Big Finish – Torchwood 2.1: The Victorian Age

The twenty-first century is where everything changes – but Jack’s getting ready really really early…

BF TW 201 The Victorian Age

Lawks a lordy, Torchwood is back for a second series with Big Finish, and as the end of the nineteenth century nears Jack’s over at Torchwood London for a royal inspection. Unfortunately Torchwood is also due for a visit by an interstellar-ly initiated case of Murphy’s Law, and one that doesn’t stand on ceremony. One thing’s for sure – those are some serious mutton chops…


It’s a great idea to revisit Jack’s earlier years in Torchwood, and a welcome revisit for the organisation’s founder to imprint the values of a distinct time different to those we have seen before. And what greater a character to challenge than the Empress of India herself?

Wisely, The Victorian Age uses its alien threat as its macguffin while keeping focus on the the Captain and the Queen at the heart of the story. There’s a weight of expectation putting such distinctive characters together but writer A. K. Benedict captures them brilliantly – Jack is at his cheeky best and Queen Victoria is recognisably the same woman from Tooth and Claw yet developed realistically and interestingly further.

This is helped by superb performances – something that has been a hallmark of BF Torchwood – and Rowena Cooper is an inspired choice as the Widow of Windsor with a twinkle in her eye. The banter with Jack is immense fun and you get a real sense that everyone involved is having a great time – it’s infectious! (keep on listening at the end of the post-episode interview for a wonderfully surreal moment of Pythonesque hilarity)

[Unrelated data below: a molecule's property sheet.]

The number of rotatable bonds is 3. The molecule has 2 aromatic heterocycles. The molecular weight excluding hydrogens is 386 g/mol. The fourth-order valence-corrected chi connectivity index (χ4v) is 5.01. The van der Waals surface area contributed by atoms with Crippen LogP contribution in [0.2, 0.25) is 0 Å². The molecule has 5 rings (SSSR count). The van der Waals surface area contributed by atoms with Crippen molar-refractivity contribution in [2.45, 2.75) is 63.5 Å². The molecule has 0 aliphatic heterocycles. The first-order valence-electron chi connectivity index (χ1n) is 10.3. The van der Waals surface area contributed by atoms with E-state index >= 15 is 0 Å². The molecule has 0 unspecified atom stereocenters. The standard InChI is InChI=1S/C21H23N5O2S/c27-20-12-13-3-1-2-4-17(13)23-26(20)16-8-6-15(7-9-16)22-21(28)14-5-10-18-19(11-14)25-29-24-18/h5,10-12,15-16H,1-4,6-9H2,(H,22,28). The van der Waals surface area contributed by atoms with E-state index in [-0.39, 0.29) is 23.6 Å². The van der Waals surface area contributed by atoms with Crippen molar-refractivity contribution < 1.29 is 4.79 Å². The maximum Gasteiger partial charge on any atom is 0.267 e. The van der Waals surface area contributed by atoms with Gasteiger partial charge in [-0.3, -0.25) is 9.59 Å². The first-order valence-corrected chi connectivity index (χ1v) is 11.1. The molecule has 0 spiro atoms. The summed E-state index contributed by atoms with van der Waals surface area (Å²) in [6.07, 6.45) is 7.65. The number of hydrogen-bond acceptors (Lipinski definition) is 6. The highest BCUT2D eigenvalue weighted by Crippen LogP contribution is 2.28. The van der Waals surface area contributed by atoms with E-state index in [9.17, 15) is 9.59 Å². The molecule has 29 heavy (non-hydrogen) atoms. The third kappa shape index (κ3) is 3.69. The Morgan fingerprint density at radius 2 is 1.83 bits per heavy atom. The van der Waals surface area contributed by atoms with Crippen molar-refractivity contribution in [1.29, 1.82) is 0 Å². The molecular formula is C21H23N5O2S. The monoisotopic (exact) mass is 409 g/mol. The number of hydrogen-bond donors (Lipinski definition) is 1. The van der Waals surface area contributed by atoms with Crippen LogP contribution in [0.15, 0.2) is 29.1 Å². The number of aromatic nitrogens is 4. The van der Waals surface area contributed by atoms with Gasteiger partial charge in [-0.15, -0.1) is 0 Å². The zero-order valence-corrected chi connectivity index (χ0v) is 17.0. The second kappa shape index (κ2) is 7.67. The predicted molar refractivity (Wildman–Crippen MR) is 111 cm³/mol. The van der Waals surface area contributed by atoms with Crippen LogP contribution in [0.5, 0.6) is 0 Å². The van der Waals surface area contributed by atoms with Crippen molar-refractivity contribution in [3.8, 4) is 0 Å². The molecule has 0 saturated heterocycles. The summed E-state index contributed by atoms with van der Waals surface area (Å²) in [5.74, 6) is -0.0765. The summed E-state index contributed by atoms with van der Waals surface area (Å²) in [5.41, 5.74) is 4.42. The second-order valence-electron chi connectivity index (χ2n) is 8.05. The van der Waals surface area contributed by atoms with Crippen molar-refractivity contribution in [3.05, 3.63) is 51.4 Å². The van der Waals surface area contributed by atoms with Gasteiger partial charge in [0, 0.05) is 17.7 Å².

The more unique time setting of The Victorian Age makes for a different auditory experience too, which is handled with all Big Finish’s usual aplomb – some fantastic little adjustments to the music by Blair Mowat add to the immersiveness too.

If getting really nitpicky, then the method of having someone experience Torchwood with a chase framework is fairly familiar from parts of the first series and the signposting is very obvious at times, but that’s really missing the wood for the trees. Being pretty much entirely standalone from its predecessors, the frenetic entertainment of The Victorian Age also serves as a palate cleanser for the stories to come in this second series – I’ve no idea where they will be going, but on form it will be where I won’t be expecting them to! Only one thing is certain – the quality bar is a high one!

Torchwood: The Victorian Age is available now from

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